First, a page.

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Who might be called up when rosters expand?

We’ll see some old friends, and maybe a few new ones.

Oakland Athletics v Kansas City Royals Photo by Jamie Squire/Getty Images

From March through August and in the playoffs, a Major League Baseball team can field a roster of 25 players. Teams aren’t necessarily required to keep 25 players on the roster—a team might function with 24 players if there’s an injured player they don’t want to send to the disabled list—and rosters do expand to 26 on days in which a doubleheader is played. But 25 is the roster count.

However, for one glorious month, the month of September, active rosters expand. All players on the 25-man roster must be a part of the 40-man roster, a list of players that includes additional players on the 10-day DL and in the minor leagues. And in September, any player on the 40-man roster can play in an MLB game.

As the Royals flirt with a playoff spot, they will use expanded rosters as a chance to round out their roster and plug some leaks. The Royals have somehow dealt with both a lack of bullpen arms as well as a thin bench, and they’ll be able to massage those hurts with some extra guys.

Who knows—we might even see the Major League debut of someone interesting! Last year’s callups were headlined by the Major League debut of top prospect Hunter Dozier (even though he barely played).

This year, we might see more callups than normal, as their 40-man is populated by lots of AAA players with prior MLB experience in Kansas City. Here’s a look at who the Royals could call up to the big leagues.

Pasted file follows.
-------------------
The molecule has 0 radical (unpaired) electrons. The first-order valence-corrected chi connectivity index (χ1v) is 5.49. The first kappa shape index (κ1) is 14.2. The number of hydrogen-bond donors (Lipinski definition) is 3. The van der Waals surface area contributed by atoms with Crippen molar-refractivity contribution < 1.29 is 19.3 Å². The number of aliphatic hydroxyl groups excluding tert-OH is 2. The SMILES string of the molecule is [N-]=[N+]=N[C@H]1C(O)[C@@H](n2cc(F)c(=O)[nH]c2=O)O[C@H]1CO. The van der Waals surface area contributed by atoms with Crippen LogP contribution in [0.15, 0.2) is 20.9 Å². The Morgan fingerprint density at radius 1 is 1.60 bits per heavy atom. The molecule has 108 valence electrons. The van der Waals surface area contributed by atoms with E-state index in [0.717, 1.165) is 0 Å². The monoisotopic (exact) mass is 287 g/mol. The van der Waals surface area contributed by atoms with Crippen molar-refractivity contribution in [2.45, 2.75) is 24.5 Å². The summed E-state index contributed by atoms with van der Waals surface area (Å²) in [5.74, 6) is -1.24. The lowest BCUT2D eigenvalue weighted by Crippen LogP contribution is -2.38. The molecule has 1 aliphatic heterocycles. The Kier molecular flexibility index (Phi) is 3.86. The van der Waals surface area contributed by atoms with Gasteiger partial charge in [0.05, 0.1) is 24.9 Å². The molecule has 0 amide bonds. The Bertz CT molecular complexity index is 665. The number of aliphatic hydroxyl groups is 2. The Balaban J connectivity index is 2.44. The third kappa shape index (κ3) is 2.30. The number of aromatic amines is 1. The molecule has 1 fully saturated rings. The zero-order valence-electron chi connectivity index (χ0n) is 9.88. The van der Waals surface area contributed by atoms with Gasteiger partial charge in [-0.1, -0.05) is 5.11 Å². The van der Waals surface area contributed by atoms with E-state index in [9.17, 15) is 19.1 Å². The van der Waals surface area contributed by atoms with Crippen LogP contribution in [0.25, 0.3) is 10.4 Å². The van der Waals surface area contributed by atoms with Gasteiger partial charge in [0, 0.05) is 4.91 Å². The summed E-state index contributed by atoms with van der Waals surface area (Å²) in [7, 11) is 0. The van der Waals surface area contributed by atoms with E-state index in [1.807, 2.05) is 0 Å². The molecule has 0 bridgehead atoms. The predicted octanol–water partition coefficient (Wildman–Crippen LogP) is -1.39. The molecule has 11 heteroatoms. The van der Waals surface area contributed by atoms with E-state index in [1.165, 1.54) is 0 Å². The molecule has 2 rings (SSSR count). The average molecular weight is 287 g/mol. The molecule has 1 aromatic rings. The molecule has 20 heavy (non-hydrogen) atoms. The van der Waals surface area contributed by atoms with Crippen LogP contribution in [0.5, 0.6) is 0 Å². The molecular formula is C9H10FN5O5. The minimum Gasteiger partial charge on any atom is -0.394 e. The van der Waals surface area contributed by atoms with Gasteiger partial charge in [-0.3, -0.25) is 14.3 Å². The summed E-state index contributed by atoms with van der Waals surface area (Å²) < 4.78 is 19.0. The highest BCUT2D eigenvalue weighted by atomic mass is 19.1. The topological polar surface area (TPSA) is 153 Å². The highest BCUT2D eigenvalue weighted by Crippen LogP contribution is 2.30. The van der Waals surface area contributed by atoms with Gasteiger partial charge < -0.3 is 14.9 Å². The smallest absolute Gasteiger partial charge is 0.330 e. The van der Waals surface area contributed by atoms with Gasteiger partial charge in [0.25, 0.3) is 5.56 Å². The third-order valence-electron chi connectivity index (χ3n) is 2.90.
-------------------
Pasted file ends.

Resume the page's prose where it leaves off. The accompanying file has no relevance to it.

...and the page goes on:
Terrance Gore

Two years ago, Gore put up a .367 on base percentage in AA Northwest Arkansas in his age-24 season. That led to some excitement that Gore could be the next Jarrod Dyson. But in the intervening time, Gore’s offensive numbers in the minors have been rather flaccid—a 26-year-old with a .625 OPS in AAA isn’t exactly a top guy.

Still, Gore is an annual September callup for his speed and ability to swipe bags, and so he will be this year. Gore might just be the fastest player in professional baseball, and he boasts a 90% stolen base success rate in his pro career, which is as absurd as it sounds.

Cameron Gallagher

Yes, he was just on the team, but Cam ‘Sonic Slam’ Gallagher will likely be back as soon as rosters expand. Adding a third catcher on the roster allows a team more leeway in pinch running and pinch hitting for their other catchers. For example, it would allow the Royals to use Salvador Perez at DH the whole game, and if Drew Butera got on in the later innings in a tight spot, they could pinch run (with the aforementioned Gore) and put in Gallagher at catcher afterwards.

Ramon Torres

Torres has played in 23 games this season in a standard utility infielder role, despite making his debut on June 7 and despite Kansas City’s insistence that Alcides Escobar play every single inning at shortstop for the rest of time. He’s a speedy guy who can pinch run and play all infield positions well.

Raul Mondesi

The starting second baseman for the Royals to begin the season has not played at the MLB level since May 21. Since then, all he’s done is mash at AAA Omaha, where he’s posted a cool .304/.342/.544 with phenomenal defense at shortstop and second base.

Could Mondesi unseat Escobar?
Photo by Jamie Squire/Getty Images